- Non-constant Growth - break the problem into pieces you can evaluate
- An example:
- Suppose a firm is expected to increase dividends by 20% in one year and by 15% for two years. After that, dividends will increase at a rate of 5% per year indefinitely.
- If the last dividend was $1 and the required return is 20%, what is the price of the stock?

- An example:

Components of Required Return

- We can rearrange the dividend growth model to yield the following: $R = D1/P0 + g$.
- Required return is a function of:
- $D1/P0$ - Dividend yield
- $g = P1/P0$ - Capital gains yield

- Suppose a stock is selling for $\$$10.50. It just paid a $\$$1 dividend, and dividends are expected to grow at 5% per year.
- What is the required return?
- What is the dividend yield?
- What is the capital gains yield?

Stocks Without Dividends

- What is a stockholders claim if a stock doesn’t pay dividends?
- We can take a piece of information we know and, with some assumptions, calculate a price.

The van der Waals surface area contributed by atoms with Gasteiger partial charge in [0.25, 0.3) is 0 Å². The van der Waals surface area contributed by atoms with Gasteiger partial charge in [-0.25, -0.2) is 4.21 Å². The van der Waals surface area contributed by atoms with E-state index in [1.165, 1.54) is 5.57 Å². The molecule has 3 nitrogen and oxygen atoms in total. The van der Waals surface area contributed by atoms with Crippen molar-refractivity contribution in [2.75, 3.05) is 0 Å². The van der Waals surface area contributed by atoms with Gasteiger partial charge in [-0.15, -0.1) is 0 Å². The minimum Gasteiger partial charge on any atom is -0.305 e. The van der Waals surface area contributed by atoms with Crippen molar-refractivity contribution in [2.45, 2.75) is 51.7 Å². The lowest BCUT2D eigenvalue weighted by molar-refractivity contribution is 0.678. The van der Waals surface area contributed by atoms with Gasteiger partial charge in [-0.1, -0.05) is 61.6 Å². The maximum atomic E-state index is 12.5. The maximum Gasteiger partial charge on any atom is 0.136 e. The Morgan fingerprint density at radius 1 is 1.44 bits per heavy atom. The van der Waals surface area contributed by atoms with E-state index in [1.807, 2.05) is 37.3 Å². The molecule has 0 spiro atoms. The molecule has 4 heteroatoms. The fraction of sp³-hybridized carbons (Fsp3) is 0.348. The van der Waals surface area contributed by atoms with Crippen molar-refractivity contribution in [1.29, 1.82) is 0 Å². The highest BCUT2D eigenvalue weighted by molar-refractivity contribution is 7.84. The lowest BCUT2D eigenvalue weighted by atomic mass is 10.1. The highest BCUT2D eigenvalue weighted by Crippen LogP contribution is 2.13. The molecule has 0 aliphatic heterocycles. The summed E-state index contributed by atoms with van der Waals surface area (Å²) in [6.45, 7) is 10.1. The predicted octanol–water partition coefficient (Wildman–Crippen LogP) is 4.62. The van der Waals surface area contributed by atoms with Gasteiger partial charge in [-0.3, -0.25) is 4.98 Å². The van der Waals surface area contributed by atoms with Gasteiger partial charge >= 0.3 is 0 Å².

- P = Benchmark PE Ratio $\times$ EPS
- P = Benchmark PS Ratio $\times$ Sales per share

Stock Features

- Voting Rights
- Shareholders control the corporation through the right to elect the directors.
- Directors are elected at an annual shareholders’ meeting.
- One share, one vote (generally)
- Cumulative vs. Straight Voting
- cumulative voting - a procedure in which a shareholder may cast all votes for one member of the board of directors (enables minority participation)
- straight voting - a procedure in which a shareholder may cast all votes for each member of the board of directors
- Suppose a corporation has two shareholders: Smith with 20 shares and Jones with 80 shares. There are to be 4 directors elected to the board. Will Smith be one of them.
- If the vote is cumulative, Smith casts 80 votes while Jones casts 320. Smith will finish fourth at worst.
- If the vote is straight, directors are elected one at a time and Jones elects all the candidates.
- $1/(N+1)$ (cumulative) vs. 50% plus one share (straight) to get a director elected.

- Staggered Boards
- Directors have staggered terms.
- Makes it more difficult for a minority to elect a director.